H1N1 influenza increases the risk of pneumonia and respiratory failure and may cause premature delivery or death in pregnancy, so pregnant women should take extra care in virus prevention measures and take the vaccine after the 3rd month of pregnancy.
The vaccine decreases the risk of contamination and attenuates its symptoms, but does not prevent infection from occurring. Therefore, pregnant women who have been vaccinated when manifesting flu symptoms such as fever, cough and sore throat should report to their doctor for an immediate assessment.
Symptoms of H1N1 in pregnancy
Symptoms are the same as the common flu, but more intense, and include high fever, headache, sore throat, malaise and some women report vomiting and diarrhea. Cough and body aches are also usually present.
To differentiate these symptoms from those that occur in the common flu, one must take into account the time of outbreaks or epidemics, if people nearby are also infected with this virus and also the intensity of symptoms, that h1N1 are much more intense and hinder daily tasks, being difficult to work or study, requiring absolute rest.
Warning signs to go to the doctor
These are warning signs:
- Difficulty breathing;
- Feeling of shortness of breath;
- Phlegm with traces of blood;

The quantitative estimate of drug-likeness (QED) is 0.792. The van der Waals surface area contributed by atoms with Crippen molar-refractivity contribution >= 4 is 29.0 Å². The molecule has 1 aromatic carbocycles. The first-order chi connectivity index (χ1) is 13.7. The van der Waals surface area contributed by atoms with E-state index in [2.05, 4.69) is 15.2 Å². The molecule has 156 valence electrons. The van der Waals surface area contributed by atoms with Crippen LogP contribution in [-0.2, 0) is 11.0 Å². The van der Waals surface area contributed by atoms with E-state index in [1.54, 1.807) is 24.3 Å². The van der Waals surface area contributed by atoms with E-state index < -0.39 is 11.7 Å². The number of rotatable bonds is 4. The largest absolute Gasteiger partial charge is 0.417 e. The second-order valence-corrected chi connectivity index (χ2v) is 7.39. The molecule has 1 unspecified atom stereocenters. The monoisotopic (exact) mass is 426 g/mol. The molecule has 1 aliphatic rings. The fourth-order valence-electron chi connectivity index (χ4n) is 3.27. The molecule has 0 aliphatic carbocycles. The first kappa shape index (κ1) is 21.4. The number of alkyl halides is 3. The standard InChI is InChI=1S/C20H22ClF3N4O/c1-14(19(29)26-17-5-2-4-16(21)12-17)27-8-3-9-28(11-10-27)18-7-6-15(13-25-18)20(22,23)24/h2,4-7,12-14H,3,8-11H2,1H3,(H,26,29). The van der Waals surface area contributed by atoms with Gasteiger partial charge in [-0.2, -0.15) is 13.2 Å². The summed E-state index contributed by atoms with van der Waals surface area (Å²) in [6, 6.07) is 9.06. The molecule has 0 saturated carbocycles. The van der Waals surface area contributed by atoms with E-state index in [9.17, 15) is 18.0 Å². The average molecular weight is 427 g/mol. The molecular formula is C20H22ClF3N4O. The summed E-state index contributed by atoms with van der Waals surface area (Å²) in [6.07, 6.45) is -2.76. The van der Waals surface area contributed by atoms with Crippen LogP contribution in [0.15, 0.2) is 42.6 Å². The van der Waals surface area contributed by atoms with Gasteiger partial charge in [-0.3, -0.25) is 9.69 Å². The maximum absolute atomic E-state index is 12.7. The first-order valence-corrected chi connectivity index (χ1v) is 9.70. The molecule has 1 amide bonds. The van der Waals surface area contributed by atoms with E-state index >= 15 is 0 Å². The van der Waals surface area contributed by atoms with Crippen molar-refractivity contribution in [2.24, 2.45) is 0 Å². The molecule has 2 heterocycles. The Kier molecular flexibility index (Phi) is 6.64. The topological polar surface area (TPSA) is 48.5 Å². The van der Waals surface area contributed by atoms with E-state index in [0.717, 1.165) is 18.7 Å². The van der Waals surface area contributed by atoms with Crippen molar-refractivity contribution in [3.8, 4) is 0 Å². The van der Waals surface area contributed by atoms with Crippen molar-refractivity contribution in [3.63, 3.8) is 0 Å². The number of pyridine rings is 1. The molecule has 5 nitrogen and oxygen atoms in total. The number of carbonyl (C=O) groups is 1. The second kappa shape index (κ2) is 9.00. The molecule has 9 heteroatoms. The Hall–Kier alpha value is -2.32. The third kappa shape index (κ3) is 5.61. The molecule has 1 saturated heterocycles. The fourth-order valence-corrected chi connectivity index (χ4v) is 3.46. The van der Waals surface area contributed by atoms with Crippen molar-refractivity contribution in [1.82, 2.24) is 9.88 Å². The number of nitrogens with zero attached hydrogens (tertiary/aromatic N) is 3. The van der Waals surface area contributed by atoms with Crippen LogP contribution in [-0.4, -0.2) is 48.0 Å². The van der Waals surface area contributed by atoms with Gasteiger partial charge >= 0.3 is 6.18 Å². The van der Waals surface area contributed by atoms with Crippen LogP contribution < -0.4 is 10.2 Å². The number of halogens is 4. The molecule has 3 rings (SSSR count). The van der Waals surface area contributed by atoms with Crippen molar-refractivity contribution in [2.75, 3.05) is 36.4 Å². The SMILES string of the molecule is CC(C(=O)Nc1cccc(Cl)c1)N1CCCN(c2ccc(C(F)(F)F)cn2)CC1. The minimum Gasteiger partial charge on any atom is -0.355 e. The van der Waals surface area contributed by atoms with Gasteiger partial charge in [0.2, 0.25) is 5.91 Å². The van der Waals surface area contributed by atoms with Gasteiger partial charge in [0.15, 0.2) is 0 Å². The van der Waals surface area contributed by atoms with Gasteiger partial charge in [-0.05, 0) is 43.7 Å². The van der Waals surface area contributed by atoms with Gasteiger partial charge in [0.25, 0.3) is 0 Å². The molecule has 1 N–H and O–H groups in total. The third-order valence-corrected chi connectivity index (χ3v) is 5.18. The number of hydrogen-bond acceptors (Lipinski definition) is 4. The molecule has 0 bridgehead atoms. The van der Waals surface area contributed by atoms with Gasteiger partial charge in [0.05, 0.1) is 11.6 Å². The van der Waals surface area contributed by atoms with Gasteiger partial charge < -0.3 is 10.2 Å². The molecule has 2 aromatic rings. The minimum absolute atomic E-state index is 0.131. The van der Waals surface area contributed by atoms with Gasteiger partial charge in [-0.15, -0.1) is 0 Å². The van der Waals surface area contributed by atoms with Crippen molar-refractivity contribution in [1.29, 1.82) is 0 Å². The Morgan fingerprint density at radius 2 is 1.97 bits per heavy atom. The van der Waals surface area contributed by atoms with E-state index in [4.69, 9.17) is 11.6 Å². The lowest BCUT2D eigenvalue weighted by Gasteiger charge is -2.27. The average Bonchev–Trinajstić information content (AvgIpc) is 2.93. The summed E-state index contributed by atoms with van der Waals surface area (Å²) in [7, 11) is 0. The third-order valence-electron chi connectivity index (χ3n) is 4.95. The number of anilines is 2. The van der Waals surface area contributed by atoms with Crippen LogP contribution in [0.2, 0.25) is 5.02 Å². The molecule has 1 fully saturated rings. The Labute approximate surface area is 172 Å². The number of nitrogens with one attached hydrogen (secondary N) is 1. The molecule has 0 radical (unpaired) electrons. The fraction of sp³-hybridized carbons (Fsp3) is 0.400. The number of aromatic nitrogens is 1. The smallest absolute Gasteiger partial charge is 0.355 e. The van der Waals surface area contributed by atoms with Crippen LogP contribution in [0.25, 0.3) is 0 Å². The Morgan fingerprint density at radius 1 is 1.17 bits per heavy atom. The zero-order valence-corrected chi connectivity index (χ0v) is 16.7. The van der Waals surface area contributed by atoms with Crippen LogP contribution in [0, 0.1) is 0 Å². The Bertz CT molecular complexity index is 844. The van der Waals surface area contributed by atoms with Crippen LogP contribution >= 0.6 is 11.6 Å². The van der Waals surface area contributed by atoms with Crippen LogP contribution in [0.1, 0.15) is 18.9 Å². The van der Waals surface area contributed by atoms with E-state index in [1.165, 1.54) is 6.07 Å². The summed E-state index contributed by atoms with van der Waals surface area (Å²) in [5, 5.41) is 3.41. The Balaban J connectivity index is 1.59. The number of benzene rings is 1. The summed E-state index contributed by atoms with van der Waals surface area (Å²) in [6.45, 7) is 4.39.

- Purplish fingertips or bluish lips;
- Decreased fetal movements.
If difficulty in breathing arises and fever does not give in with the use of medicines such as Paracetamol, one should go to the hospital immediately. The doctor may order blood tests, lung x-rays and ultrasound to check for pneumonia or other respiratory complications, and that the baby is ok.
How Is H1N1 Flu Treatment in Pregnancy
The treatment is exactly the same as outside it, with the use of medicines such as Tamiflu, which should be indicated by the obstetrician after the risk/benefit assessment.
It is very important that the pregnant woman sees a doctor or goes to the health center within the first 48 hours of the onset of symptoms, as it is scientifically proven that Tamiflu is most effective when it is taken in the first signs of H1N1 influenza.
Because they have an increased risk of preterm delivery, pregnant women should go to the hospital and if they are at the end of pregnancy, they may have to remain hospitalized until the disease is cured.
How to protect yourself from H1N1 flu
To prevent flu it is recommended to wash your hands constantly, avoid public places with crowded people like cinemas and malls, and stay away from individuals with signs and symptoms of flu or cold. However, the best way to prevent it is to take the vaccine at health clinics.
If the woman is infected with the H1N1 influenza virus at the end of pregnancy or during postpartum, in the first 6 months of the baby’s life, one should avoid being too close to the baby so that it is not contaminated, because this disease is more severe when it affects babies up to 6 months of life, who cannot be treated with Tamiflu and who also cannot be vaccinated.
Thus, the woman can continue breastfeeding, because there is no evidence that the virus passes through breast milk, however, whenever she is near the baby or breastfeeding it is safer that the woman always uses a surgical mask that is purchased in pharmacies to cover her nose and mouth, or remove her milk with a firecracker for another person to give to the baby.